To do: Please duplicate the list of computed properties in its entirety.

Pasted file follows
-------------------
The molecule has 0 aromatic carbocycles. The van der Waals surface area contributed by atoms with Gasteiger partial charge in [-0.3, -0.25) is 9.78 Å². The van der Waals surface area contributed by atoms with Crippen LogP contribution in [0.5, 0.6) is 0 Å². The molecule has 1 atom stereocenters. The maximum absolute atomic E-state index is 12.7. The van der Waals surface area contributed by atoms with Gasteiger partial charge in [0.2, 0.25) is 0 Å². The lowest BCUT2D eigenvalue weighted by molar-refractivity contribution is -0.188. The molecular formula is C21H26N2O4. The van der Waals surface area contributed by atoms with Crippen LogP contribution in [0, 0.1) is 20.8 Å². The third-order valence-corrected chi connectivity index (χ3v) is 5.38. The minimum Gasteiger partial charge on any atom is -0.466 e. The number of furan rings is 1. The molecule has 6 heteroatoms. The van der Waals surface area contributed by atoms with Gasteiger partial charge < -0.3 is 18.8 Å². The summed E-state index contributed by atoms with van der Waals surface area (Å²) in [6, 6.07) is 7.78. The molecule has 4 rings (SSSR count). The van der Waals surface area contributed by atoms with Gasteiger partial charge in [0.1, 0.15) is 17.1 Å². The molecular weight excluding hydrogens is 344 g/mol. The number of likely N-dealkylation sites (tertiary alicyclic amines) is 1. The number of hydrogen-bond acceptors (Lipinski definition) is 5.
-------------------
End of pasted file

The molecule has 0 aromatic carbocycles. The van der Waals surface area contributed by atoms with Gasteiger partial charge in [-0.3, -0.25) is 9.78 Å². The van der Waals surface area contributed by atoms with Crippen LogP contribution in [0.5, 0.6) is 0 Å². The molecule has 1 atom stereocenters. The maximum absolute atomic E-state index is 12.7. The van der Waals surface area contributed by atoms with Gasteiger partial charge in [0.2, 0.25) is 0 Å². The lowest BCUT2D eigenvalue weighted by molar-refractivity contribution is -0.188. The molecular formula is C21H26N2O4. The van der Waals surface area contributed by atoms with Crippen LogP contribution in [0, 0.1) is 20.8 Å². The third-order valence-corrected chi connectivity index (χ3v) is 5.38. The minimum Gasteiger partial charge on any atom is -0.466 e. The number of furan rings is 1. The molecule has 6 heteroatoms. The van der Waals surface area contributed by atoms with Gasteiger partial charge < -0.3 is 18.8 Å². The summed E-state index contributed by atoms with van der Waals surface area (Å²) in [6, 6.07) is 7.78. The molecule has 4 rings (SSSR count). The van der Waals surface area contributed by atoms with Gasteiger partial charge in [0.1, 0.15) is 17.1 Å². The molecular weight excluding hydrogens is 344 g/mol. The number of likely N-dealkylation sites (tertiary alicyclic amines) is 1. The number of hydrogen-bond acceptors (Lipinski definition) is 5.